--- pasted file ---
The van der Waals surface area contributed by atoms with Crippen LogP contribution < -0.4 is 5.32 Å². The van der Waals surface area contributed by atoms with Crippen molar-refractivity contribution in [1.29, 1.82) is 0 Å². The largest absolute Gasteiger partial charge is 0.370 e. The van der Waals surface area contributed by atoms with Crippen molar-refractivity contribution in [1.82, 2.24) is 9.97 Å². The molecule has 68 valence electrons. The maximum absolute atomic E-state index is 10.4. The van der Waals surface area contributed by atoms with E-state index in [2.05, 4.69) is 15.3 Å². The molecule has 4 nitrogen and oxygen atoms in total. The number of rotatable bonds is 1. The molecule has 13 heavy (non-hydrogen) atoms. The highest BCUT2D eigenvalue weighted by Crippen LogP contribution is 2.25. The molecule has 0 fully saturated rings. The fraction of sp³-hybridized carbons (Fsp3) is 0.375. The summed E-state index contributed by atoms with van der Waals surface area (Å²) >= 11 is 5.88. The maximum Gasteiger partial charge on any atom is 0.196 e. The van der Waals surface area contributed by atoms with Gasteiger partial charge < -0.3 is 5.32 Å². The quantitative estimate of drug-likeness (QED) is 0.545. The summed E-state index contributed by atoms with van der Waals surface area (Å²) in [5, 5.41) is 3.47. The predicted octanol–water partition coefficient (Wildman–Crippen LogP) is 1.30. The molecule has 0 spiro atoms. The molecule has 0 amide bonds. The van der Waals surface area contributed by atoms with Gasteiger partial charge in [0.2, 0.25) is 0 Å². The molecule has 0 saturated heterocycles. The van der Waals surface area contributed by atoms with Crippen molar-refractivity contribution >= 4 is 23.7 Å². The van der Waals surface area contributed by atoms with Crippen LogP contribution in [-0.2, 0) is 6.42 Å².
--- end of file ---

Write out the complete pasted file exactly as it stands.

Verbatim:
The van der Waals surface area contributed by atoms with Crippen LogP contribution < -0.4 is 5.32 Å². The van der Waals surface area contributed by atoms with Crippen molar-refractivity contribution in [1.29, 1.82) is 0 Å². The largest absolute Gasteiger partial charge is 0.370 e. The van der Waals surface area contributed by atoms with Crippen molar-refractivity contribution in [1.82, 2.24) is 9.97 Å². The molecule has 68 valence electrons. The maximum absolute atomic E-state index is 10.4. The van der Waals surface area contributed by atoms with E-state index in [2.05, 4.69) is 15.3 Å². The molecule has 4 nitrogen and oxygen atoms in total. The number of rotatable bonds is 1. The molecule has 13 heavy (non-hydrogen) atoms. The highest BCUT2D eigenvalue weighted by Crippen LogP contribution is 2.25. The molecule has 0 fully saturated rings. The fraction of sp³-hybridized carbons (Fsp3) is 0.375. The summed E-state index contributed by atoms with van der Waals surface area (Å²) >= 11 is 5.88. The maximum Gasteiger partial charge on any atom is 0.196 e. The van der Waals surface area contributed by atoms with Gasteiger partial charge < -0.3 is 5.32 Å². The quantitative estimate of drug-likeness (QED) is 0.545. The summed E-state index contributed by atoms with van der Waals surface area (Å²) in [5, 5.41) is 3.47. The predicted octanol–water partition coefficient (Wildman–Crippen LogP) is 1.30. The molecule has 0 spiro atoms. The molecule has 0 amide bonds. The van der Waals surface area contributed by atoms with Gasteiger partial charge in [0.2, 0.25) is 0 Å². The molecule has 0 saturated heterocycles. The van der Waals surface area contributed by atoms with Crippen molar-refractivity contribution >= 4 is 23.7 Å². The van der Waals surface area contributed by atoms with Crippen LogP contribution in [-0.2, 0) is 6.42 Å².